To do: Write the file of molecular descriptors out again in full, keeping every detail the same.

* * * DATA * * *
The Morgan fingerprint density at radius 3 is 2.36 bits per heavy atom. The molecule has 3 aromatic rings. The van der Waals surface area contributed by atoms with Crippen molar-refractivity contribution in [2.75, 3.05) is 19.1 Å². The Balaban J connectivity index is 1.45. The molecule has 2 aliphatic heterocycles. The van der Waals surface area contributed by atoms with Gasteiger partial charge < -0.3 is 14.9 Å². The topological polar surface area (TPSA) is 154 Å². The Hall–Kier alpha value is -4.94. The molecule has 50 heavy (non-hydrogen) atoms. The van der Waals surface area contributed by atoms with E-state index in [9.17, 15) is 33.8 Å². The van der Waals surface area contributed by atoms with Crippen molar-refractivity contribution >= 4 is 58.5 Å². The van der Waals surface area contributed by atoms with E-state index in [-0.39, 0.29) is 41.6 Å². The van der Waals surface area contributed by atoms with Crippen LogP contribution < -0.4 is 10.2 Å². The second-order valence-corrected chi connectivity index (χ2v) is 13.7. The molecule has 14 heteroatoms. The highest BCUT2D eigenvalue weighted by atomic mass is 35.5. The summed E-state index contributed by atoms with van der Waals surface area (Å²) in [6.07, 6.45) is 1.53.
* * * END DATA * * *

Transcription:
The Morgan fingerprint density at radius 3 is 2.36 bits per heavy atom. The molecule has 3 aromatic rings. The van der Waals surface area contributed by atoms with Crippen molar-refractivity contribution in [2.75, 3.05) is 19.1 Å². The Balaban J connectivity index is 1.45. The molecule has 2 aliphatic heterocycles. The van der Waals surface area contributed by atoms with Gasteiger partial charge < -0.3 is 14.9 Å². The topological polar surface area (TPSA) is 154 Å². The Hall–Kier alpha value is -4.94. The molecule has 50 heavy (non-hydrogen) atoms. The van der Waals surface area contributed by atoms with E-state index in [9.17, 15) is 33.8 Å². The van der Waals surface area contributed by atoms with Crippen molar-refractivity contribution >= 4 is 58.5 Å². The van der Waals surface area contributed by atoms with E-state index in [-0.39, 0.29) is 41.6 Å². The van der Waals surface area contributed by atoms with Crippen LogP contribution < -0.4 is 10.2 Å². The second-order valence-corrected chi connectivity index (χ2v) is 13.7. The molecule has 14 heteroatoms. The highest BCUT2D eigenvalue weighted by atomic mass is 35.5. The summed E-state index contributed by atoms with van der Waals surface area (Å²) in [6.07, 6.45) is 1.53.